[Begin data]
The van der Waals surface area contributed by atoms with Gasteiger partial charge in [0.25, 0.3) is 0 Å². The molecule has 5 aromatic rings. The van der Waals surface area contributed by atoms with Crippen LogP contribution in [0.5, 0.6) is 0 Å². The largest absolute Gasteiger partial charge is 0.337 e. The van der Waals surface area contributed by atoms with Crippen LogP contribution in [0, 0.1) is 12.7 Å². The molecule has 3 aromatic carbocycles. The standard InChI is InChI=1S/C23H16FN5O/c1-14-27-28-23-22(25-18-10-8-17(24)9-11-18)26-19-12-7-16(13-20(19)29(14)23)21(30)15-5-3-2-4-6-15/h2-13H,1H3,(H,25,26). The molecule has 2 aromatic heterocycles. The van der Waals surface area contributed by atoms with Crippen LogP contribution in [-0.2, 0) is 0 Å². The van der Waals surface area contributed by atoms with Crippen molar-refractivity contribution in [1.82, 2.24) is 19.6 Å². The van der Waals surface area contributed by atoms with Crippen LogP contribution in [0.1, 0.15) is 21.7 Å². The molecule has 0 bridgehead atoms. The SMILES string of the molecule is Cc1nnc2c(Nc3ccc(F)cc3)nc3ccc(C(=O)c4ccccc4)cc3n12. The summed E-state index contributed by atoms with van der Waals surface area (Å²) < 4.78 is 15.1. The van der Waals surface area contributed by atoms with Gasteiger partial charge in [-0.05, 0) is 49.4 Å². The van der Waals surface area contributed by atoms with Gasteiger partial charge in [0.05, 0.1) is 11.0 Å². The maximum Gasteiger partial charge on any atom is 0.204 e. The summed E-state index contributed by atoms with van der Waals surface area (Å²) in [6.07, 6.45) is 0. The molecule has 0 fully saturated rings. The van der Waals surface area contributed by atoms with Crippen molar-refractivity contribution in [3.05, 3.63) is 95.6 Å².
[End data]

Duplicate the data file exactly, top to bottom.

The van der Waals surface area contributed by atoms with Gasteiger partial charge in [0.25, 0.3) is 0 Å². The molecule has 5 aromatic rings. The van der Waals surface area contributed by atoms with Crippen LogP contribution in [0.5, 0.6) is 0 Å². The largest absolute Gasteiger partial charge is 0.337 e. The van der Waals surface area contributed by atoms with Crippen LogP contribution in [0, 0.1) is 12.7 Å². The molecule has 3 aromatic carbocycles. The standard InChI is InChI=1S/C23H16FN5O/c1-14-27-28-23-22(25-18-10-8-17(24)9-11-18)26-19-12-7-16(13-20(19)29(14)23)21(30)15-5-3-2-4-6-15/h2-13H,1H3,(H,25,26). The molecule has 2 aromatic heterocycles. The van der Waals surface area contributed by atoms with Crippen LogP contribution in [-0.2, 0) is 0 Å². The van der Waals surface area contributed by atoms with Crippen molar-refractivity contribution in [1.82, 2.24) is 19.6 Å². The van der Waals surface area contributed by atoms with Crippen LogP contribution in [0.1, 0.15) is 21.7 Å². The molecule has 0 bridgehead atoms. The SMILES string of the molecule is Cc1nnc2c(Nc3ccc(F)cc3)nc3ccc(C(=O)c4ccccc4)cc3n12. The summed E-state index contributed by atoms with van der Waals surface area (Å²) < 4.78 is 15.1. The van der Waals surface area contributed by atoms with Gasteiger partial charge in [-0.05, 0) is 49.4 Å². The van der Waals surface area contributed by atoms with Gasteiger partial charge in [0.05, 0.1) is 11.0 Å². The maximum Gasteiger partial charge on any atom is 0.204 e. The summed E-state index contributed by atoms with van der Waals surface area (Å²) in [6.07, 6.45) is 0. The molecule has 0 fully saturated rings. The van der Waals surface area contributed by atoms with Crippen molar-refractivity contribution in [3.05, 3.63) is 95.6 Å².